Oral contraceptives are known to reduce the incidence rate of endometrial cancer, but it is uncertain how long this effect lasts after use ceases, or whether it is modified by other factors.
Individual participant datasets were sought from principal investigators and provided centrally for 27 276 women with endometrial cancer (cases) and 115 743 without endometrial cancer (controls) from 36 epidemiological studies. The relative risks (RRs) of endometrial cancer associated with oral contraceptive use were estimated using logistic regression, stratified by study, age, parity, body-mass index, smoking, and use of menopausal hormone therapy.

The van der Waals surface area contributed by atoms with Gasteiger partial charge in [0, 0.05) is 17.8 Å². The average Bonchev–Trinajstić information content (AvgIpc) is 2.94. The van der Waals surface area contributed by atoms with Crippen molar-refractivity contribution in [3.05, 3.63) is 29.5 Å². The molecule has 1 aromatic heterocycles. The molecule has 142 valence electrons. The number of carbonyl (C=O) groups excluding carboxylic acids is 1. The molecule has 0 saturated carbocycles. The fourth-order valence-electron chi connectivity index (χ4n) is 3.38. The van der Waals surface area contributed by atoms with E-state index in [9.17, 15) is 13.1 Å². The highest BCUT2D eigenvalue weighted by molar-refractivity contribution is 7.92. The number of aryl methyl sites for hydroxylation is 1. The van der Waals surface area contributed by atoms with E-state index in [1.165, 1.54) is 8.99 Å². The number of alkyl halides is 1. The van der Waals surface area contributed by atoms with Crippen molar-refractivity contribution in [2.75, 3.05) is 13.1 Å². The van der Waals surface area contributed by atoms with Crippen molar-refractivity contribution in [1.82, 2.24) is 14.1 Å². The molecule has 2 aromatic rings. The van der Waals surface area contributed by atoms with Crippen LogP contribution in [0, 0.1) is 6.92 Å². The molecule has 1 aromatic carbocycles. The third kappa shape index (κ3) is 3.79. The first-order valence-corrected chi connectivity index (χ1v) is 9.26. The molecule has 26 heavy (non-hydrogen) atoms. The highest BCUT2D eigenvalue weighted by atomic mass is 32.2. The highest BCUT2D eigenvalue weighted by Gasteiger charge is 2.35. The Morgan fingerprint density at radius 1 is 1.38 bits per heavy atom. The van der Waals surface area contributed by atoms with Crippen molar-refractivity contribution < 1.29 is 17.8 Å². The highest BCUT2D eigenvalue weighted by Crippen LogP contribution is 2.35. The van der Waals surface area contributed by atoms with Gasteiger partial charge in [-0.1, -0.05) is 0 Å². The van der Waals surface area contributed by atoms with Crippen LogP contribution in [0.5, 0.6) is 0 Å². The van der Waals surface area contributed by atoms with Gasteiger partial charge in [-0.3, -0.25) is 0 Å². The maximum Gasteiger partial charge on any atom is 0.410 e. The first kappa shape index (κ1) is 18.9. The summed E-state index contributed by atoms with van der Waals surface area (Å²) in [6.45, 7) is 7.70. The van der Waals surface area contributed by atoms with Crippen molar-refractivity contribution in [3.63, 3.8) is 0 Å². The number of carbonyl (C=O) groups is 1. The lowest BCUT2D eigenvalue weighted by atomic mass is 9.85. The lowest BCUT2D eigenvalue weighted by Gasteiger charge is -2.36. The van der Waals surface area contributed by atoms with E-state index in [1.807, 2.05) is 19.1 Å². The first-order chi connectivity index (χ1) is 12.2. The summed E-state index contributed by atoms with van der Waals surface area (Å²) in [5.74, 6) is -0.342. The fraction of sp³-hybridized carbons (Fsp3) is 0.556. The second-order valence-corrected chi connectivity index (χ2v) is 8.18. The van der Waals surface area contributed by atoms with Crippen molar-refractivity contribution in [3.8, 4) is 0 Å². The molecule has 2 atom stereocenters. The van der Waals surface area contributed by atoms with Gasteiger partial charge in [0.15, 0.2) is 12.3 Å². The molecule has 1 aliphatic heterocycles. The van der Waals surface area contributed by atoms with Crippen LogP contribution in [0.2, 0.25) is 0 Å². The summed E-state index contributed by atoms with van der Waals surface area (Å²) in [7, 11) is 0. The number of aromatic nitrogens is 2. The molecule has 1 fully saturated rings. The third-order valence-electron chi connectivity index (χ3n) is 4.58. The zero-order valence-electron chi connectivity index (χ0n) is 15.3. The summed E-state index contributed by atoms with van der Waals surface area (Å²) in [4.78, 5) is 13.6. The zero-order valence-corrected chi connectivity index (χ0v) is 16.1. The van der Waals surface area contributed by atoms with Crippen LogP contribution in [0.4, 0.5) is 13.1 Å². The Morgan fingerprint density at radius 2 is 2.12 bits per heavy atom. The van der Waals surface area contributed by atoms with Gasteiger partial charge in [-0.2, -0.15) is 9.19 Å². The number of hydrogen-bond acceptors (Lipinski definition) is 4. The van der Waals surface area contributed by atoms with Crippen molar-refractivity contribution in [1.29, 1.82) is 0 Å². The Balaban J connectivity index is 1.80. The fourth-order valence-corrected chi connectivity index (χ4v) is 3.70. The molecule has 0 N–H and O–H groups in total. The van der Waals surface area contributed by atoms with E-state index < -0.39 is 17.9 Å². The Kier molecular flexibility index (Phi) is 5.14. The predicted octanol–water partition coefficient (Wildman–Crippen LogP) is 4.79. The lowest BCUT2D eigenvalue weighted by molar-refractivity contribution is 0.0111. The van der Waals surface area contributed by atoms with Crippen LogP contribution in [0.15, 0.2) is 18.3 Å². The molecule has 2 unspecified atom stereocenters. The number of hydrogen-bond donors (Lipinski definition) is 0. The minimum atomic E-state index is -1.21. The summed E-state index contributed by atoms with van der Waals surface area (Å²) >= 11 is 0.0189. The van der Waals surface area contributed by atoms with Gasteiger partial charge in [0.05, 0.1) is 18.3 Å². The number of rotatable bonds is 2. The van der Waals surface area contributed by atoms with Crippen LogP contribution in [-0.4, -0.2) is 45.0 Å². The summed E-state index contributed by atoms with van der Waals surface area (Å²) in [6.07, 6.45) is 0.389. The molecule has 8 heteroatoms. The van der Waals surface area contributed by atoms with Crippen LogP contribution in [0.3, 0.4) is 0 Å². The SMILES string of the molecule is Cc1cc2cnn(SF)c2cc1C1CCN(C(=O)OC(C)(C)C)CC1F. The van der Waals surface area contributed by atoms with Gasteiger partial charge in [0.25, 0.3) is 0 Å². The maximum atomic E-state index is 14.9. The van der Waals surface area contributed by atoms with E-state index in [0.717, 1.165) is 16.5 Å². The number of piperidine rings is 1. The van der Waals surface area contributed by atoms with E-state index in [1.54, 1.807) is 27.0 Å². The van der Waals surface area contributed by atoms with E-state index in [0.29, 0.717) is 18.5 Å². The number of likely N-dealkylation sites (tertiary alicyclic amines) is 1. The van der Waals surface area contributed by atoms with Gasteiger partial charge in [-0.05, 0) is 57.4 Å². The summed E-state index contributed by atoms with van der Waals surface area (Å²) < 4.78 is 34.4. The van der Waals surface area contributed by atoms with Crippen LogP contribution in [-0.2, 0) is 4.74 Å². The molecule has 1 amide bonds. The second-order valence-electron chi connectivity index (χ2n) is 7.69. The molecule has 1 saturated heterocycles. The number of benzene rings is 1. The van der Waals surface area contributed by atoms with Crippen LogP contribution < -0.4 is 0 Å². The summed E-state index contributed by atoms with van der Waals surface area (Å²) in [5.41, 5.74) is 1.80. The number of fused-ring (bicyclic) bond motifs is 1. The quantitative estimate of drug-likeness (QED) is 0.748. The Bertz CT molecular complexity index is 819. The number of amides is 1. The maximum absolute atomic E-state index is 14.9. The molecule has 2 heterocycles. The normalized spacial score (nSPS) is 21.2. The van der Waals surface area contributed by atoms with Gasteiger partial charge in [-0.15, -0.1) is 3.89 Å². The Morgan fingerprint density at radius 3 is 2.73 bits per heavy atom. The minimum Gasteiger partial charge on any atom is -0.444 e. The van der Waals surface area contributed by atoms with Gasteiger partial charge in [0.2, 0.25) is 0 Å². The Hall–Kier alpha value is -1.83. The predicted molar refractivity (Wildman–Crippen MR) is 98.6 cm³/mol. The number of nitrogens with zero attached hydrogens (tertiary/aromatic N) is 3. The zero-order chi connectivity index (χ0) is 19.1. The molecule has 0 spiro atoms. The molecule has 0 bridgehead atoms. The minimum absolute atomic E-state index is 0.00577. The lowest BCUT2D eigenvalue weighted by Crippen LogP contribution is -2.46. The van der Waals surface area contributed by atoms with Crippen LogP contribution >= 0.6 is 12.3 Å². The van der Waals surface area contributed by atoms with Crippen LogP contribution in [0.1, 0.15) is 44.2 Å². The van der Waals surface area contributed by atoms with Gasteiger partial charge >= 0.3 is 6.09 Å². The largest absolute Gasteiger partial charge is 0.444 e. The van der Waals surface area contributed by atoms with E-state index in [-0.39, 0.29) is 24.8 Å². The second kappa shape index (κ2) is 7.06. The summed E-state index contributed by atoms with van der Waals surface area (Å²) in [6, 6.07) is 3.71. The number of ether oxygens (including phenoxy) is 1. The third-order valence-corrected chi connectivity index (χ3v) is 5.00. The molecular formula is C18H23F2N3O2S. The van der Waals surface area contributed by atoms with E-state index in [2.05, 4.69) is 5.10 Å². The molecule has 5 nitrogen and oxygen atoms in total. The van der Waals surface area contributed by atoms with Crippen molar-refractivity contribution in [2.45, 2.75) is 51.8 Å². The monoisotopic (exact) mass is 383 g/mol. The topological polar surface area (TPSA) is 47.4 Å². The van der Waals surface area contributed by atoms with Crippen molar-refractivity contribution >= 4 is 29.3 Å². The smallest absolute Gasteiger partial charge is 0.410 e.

The median age of cases was 63 years (IQR 57–68) and the median year of cancer diagnosis was 2001 (IQR 1994–2005). 9459 (35%) of 27 276 cases and 45 625 (39%) of 115 743 controls had ever used oral contraceptives, for median durations of 3·0 years (IQR 1–7) and 4·4 years (IQR 2–9), respectively. The longer that women had used oral contraceptives, the greater the reduction in risk of endometrial cancer; every 5 years of use was associated with a risk ratio...